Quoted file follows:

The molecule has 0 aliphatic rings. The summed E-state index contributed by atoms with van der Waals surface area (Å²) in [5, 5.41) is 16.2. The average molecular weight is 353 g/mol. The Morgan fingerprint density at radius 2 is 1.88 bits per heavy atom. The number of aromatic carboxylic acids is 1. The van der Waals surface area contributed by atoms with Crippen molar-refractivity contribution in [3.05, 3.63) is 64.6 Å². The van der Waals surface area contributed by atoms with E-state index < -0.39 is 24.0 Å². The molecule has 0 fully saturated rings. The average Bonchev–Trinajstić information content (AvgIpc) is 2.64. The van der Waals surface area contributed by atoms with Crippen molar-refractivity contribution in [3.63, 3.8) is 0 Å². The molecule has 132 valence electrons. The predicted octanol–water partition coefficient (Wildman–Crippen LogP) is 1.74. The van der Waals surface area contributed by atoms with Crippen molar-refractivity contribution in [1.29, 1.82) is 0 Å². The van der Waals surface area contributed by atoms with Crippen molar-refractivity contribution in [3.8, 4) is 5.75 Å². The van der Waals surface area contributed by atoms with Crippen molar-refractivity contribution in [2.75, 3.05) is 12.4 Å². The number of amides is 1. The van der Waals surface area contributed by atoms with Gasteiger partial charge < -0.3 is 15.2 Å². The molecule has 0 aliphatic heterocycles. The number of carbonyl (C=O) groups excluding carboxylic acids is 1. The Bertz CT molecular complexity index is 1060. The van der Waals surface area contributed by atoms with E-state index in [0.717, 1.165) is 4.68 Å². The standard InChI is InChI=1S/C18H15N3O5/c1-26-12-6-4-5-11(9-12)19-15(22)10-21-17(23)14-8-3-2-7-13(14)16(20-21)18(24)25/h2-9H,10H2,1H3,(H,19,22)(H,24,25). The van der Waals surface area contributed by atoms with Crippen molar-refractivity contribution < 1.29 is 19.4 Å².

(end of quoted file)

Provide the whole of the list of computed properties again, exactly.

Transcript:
The molecule has 0 aliphatic rings. The summed E-state index contributed by atoms with van der Waals surface area (Å²) in [5, 5.41) is 16.2. The average molecular weight is 353 g/mol. The Morgan fingerprint density at radius 2 is 1.88 bits per heavy atom. The number of aromatic carboxylic acids is 1. The van der Waals surface area contributed by atoms with Crippen molar-refractivity contribution in [3.05, 3.63) is 64.6 Å². The van der Waals surface area contributed by atoms with E-state index < -0.39 is 24.0 Å². The molecule has 0 fully saturated rings. The average Bonchev–Trinajstić information content (AvgIpc) is 2.64. The van der Waals surface area contributed by atoms with Crippen molar-refractivity contribution in [3.63, 3.8) is 0 Å². The molecule has 132 valence electrons. The predicted octanol–water partition coefficient (Wildman–Crippen LogP) is 1.74. The van der Waals surface area contributed by atoms with Crippen molar-refractivity contribution in [1.29, 1.82) is 0 Å². The van der Waals surface area contributed by atoms with Crippen molar-refractivity contribution in [3.8, 4) is 5.75 Å². The van der Waals surface area contributed by atoms with Crippen molar-refractivity contribution in [2.75, 3.05) is 12.4 Å². The number of amides is 1. The van der Waals surface area contributed by atoms with Gasteiger partial charge < -0.3 is 15.2 Å². The molecule has 0 aliphatic heterocycles. The number of carbonyl (C=O) groups excluding carboxylic acids is 1. The Bertz CT molecular complexity index is 1060. The van der Waals surface area contributed by atoms with E-state index in [0.717, 1.165) is 4.68 Å². The standard InChI is InChI=1S/C18H15N3O5/c1-26-12-6-4-5-11(9-12)19-15(22)10-21-17(23)14-8-3-2-7-13(14)16(20-21)18(24)25/h2-9H,10H2,1H3,(H,19,22)(H,24,25). The van der Waals surface area contributed by atoms with Crippen molar-refractivity contribution < 1.29 is 19.4 Å².